The tech world is always abuzz with hot new technologies and the possibilities they bring.
Whether you are an avid tech watcher or a casual observer, you’ve probably heard the hype about some of the latest offerings like:
* Artificial Intelligence
* Machine Learning
* Internet of Things
* Industry 4.0
* Drone Delivery
* And on and on
We’ve worked in many of these technologies here at Worthwhile, and the hype is real. If they’re implemented wisely, they could add tremendous value to your company and enthrall your customers.
(You know that with hype, there’s always a but.)
But is your business ready to profit from these hype-worthy technologies?
In fact, probably not.
That begs a question: What does your business need to do before it can use a hot new technology?
Good news: We have an answer.
Actually, John F. Kennedy has an answer.
On May 25, 1961, President John F. Kennedy gave one of the most famous speeches of his presidency. Before a joint session of Congress, the president said that the United States would put a man on the moon by the end of the decade.
It was an audacious claim. The United States had put lts first man in space just 20 days earlier, when Alan Shepherd blasted off from Florida.But in the end, President Kennedy was right. Neil Armstrong took one small step for man on July 20, 1969, just as President Kennedy had predicted.
Putting a man on the moon was the hype. But before NASA could do it, it had to catch up to the and then pass the Russian space program. The USSR had been the first to put a satellite in space, and had beaten the U.S. in putting a man in space by a month.
Before bringing the hype of the moonshot to life, the US had to catch the Russians.
This is the lesson for your business. Before you can bring the tech hype to life, you have to catch up to the present day.
Herein lies a problem for many businesses. They aren’t prepared to do something new because they’re not set up to do what’s now.
* Maybe it’s because the business is still using an ERP from the 1980s.
* Maybe it’s because data is hopelessly siloed.
* Maybe it’s because users are reticent to learn a new system.
* Maybe it’s because the hosting or IT infrastructure isn’t set up to change.
Whatever the reason, your business is stuck in a time warp. And before you can embrace the future, you need to escape the past.
So how do you do it?
TWO VITAL STEPS FOR PREPARING FOR NEW TECHNOLOGY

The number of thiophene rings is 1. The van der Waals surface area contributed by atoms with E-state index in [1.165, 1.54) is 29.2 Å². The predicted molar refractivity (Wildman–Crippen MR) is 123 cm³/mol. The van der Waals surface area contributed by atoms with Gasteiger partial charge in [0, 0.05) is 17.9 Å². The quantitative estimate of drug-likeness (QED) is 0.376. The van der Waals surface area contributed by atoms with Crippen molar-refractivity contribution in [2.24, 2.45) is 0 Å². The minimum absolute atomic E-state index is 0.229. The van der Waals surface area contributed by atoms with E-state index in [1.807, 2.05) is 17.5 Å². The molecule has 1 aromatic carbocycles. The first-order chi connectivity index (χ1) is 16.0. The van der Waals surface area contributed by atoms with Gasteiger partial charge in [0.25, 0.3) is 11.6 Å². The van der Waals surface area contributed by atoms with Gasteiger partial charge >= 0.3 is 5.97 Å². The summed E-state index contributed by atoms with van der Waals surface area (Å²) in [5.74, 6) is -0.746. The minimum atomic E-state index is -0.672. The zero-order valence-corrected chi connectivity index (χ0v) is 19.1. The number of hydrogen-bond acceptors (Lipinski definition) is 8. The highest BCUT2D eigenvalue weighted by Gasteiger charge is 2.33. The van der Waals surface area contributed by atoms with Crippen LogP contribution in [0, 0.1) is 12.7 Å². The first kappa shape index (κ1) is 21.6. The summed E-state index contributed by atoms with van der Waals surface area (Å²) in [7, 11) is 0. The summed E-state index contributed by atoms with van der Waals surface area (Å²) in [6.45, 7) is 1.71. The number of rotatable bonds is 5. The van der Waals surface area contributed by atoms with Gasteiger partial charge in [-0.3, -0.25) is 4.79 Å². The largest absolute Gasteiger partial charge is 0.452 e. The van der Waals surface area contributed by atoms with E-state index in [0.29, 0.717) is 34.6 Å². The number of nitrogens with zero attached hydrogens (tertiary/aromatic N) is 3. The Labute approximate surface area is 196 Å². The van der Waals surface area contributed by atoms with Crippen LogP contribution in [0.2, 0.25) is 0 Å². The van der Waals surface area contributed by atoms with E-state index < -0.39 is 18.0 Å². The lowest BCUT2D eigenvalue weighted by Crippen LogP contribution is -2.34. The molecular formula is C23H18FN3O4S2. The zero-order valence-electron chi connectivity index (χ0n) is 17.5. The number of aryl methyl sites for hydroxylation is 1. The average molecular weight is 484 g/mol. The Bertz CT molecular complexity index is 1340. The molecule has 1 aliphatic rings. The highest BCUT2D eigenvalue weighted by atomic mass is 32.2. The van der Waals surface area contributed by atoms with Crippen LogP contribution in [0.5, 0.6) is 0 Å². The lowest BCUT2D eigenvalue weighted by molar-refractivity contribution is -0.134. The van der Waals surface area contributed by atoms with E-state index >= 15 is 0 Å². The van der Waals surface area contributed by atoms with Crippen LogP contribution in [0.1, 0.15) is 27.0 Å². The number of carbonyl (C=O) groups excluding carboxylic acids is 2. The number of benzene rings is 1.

1. Data Confidence
Two things have prompted the move toward initiatives in artificial intelligence and machine learning:
* Increased computing power at cheaper prices
* The exponential growth of data itself
Because companies now are collecting more data—whether through new tools like connected devices or old standbys like inventory management systems—they naturally want to leverage the data for better analysis and better decision making.
Artificial intelligence and machine learning are major tools for doing this. But for them to work, they need solid data inputs.
Therein lies the problem.
Many of the data sources do not record data in the most helpful ways. Here’s an example: We are currently working with two different companies that need to redo the way they collect and parse, so that it’s not all stuck in large comment fields. These companies need to do this before they can unlock the power of machine learning systems.
Even if the data is in good shape, it still might not be useful if it is stored in different silos. (More on this in a moment.) If this isn’t the case, then the data has to be merged somewhere—and that means you can have duplicate data, or different versions of data if it is changed in one place but not the other. That makes the data unreliable.
A necessary prerequisite for most of the innovative new technologies is solid, reliable data that is in a useable form. If that’s not the case, a machine will have little or nothing to actually learn from, and so the results of an innovative project will be disappointing.
Likewise, an Industry 4.0 project that collects new data in amazing new ways is of little use if the data you collect cannot be matched to the data existing in your system. Your business needs to get the old data in a useable form in order to make the most of the robust new data.
We mentioned silos earlier, but they are part of the second major prerequisite—interconnectivity. You need your systems and web apps to work together so that data stays updated, inventory remains current, and your employees can keep working without interruption.
This isn’t as easy as it sounds—in part because so many businesses have older systems from these 1980s. These ancient ERPs are like problem children because they don’t play well with others.
But even if you don’t have read/write API connections between all of your systems, you can still connect them through an enterprise service bus. Basically, a service bus handles all the communication between systems, so that you’re not relying on the actual systems to talk to each other. This allows each piece of your tech stack to only do what it is made to do, making things more stable on the whole.
Service bus or not, you will need some way to ensure your systems talk to each other—to keep your data clean and also to eliminate duplicate work or effort.
Your goal to adopt the technology of the future doesn’t start in the future. It starts in the here and now, as you catch up to where technology is currently. Then and only then are you ready to innovate and add the next big things to your company’s portfolio.
So catch the Russians.
And then take your shot at the moon.